Nuchal Translucency (NT)
Nuchal Translucency measures the subcutaneous space behind the neck of the foetus and the overlying skin (6), assessing the fluid that fills this region. High levels of this fluid are attributed to chromosomal abnormalities and foetal malformations which have a poor prognosis (5), such as Trisomy 21 and Turners syndrome. In optimal conditions, it is demonstrated that at 11-13 weeks, NT testing can diagnose more than 95% of major chromosomal abnormalities and malformations, to allow for an earlier and safer form of possible termination and higher incidence and detection of abnormal accumulation of nuchal fluid (5) . Therefore, it is extremely important for the foetus’ prognosis that proper measures are taken to ensure these ideal conditions are met to allow for an accurate diagnosis.
Crown Rump Length (CRL)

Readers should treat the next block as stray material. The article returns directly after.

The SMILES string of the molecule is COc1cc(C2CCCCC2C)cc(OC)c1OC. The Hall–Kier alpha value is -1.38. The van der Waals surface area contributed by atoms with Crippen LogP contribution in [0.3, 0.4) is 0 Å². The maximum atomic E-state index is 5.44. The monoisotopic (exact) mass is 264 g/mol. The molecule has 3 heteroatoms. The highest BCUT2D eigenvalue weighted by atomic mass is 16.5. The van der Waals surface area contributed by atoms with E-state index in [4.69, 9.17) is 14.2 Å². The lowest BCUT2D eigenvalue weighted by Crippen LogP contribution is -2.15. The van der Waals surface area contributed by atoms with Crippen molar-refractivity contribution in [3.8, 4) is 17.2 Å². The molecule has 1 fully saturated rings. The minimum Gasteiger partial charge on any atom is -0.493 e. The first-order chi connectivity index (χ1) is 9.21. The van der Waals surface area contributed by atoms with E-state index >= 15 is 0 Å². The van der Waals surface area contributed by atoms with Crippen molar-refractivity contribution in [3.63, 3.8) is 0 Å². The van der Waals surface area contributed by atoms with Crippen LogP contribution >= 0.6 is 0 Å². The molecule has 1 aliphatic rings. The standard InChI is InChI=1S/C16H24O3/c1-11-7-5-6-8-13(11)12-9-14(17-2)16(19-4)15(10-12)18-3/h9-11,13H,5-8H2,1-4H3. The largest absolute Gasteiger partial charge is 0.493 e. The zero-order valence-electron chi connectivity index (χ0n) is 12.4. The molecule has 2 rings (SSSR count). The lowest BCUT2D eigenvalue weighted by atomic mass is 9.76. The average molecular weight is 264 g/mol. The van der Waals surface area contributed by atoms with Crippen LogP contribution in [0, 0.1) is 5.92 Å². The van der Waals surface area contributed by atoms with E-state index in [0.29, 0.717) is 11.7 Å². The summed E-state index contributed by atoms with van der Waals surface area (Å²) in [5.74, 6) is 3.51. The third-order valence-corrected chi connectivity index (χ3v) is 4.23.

Crown Rump Length involves the measurement of the length of the fetus head, which is used to determine the stage and normality of the growth, with the ideal measurements for the minimum and maximum foetal crown-rump length are 45 mm and 84 mm respectively (5). CRL is measured at 8–14 weeks for the estimation of gestational age (10), as the use of the last menstrual cycle is not an accurate method. This measurement is then compared to values in published reference charts which correlate to different stages of growth. Accuracy in CRL measurements is essential, as a one- or two-day variation greatly alters the calculated risk (12) of the foetus, which has implications for pregnancies at risk of premature delivery or growth restrictions (13). This stresses the importance of a QA system as studies (13) have observed a systematic overestimation of an average three days primarily from assessment of In Vitro Pregnancies (IVF) when using local CRL reference charts. Another issue with the use of local CRL reference charts is the variability between these charts, as they can have significant disagreements and the predicted gestational age varies significantly by several days depending on the chart used (11), therefore CRL measurement accuracy is also dependent on the chart used for comparison.
Quality Assurance in First Trimester Measurements (FTM)